Recent Media Coveraage
Though marine life may benefit from the influx of iron, Simons Collaboration on Ocean Processes and Ecology (SCOPE) research involving Mick Follows and former Darwin Group member B.B. Cael reinforces that the pollution from burning coal will have an adverse effect on human health finds emissions.
Study from researchers in MIT’s Darwin Project suggests sea ice blocks the flow of carbon both into and out of the ocean, in roughly equal measure.
Seeding Oceans With Iron May Not Impact Climate Change
(MIT News 2/20)
Study finds Earth’s oceans contain just the right amount of iron; adding more may not improve their ability to absorb carbon dioxide.
This Volcanic Eruption Set Off a Phytoplankton Bloom
(New York Times, 9/19)
Lava from Kilauea in Hawaii flowed into the Pacific last year and pushed nutrients to the surface. The result was a banquet for light-loving microbes.
Collaboration to expand the study of microbial oceanography
(MIT News, 7/18)
Simons Foundation-backed CBIOMES brings together researchers in oceanography, statistics, data science, ecology, biogeochemistry, and remote sensing.
Understanding microbial competition for nitrogen
(MIT News, 4/18)
Interactions among microorganisms account for nitrite accumulation just below the sunlit zone, with implications for oceanic carbon and nitrogen cycling.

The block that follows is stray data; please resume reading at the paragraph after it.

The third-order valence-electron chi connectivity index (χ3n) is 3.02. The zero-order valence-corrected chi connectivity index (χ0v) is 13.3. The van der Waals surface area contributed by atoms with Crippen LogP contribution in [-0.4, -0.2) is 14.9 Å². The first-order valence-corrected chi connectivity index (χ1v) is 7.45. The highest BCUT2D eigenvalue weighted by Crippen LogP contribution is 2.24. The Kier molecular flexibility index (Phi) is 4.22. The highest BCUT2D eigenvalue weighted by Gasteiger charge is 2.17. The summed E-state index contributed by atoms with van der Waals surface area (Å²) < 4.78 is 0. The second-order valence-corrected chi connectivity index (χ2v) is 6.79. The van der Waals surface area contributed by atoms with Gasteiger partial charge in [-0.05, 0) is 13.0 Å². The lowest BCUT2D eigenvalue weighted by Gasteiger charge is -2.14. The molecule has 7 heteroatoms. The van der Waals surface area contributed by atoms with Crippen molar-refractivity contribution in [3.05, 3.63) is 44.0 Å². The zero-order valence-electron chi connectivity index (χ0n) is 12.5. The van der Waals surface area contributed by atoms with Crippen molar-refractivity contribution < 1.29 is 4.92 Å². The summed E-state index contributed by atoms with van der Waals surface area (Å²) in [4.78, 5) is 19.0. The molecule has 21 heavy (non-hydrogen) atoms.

Phytoplankton and Chips
(MIT News, 8/17)
Simons Foundation supports enhanced computer infrastructure for MIT’s Darwin Project, which focuses on marine microbes and microbial communities.
Rising temperatures are curbing ocean’s capacity to store carbon
(MIT News, 7/17)
Study finds large amounts of carbon dioxide, equivalent to yearly UK emissions, remain in surface waters.
In search of the fundamental laws of microecology
(MIT News, 5/17)
A new MIT-led Simons Foundation collaboration aims to understand basic principles and laws of microbial ecosystems.
Tiny bacterium provides window into whole ecosystems
MIT News 3/17
Ubiquitous marine organism has co-evolved with other microbes, promoting more complex ecosystems.
New study sets oxygen-breathing limit for ocean’s hardiest organisms
(MIT News, 12/16)
Study finds bacteria can survive in marine environments that are almost completely starved of oxygen.
Living a “mixotrophic” lifestyle
(MIT News, 2/16)
Some tiny plankton may have big effect on ocean’s carbon storage.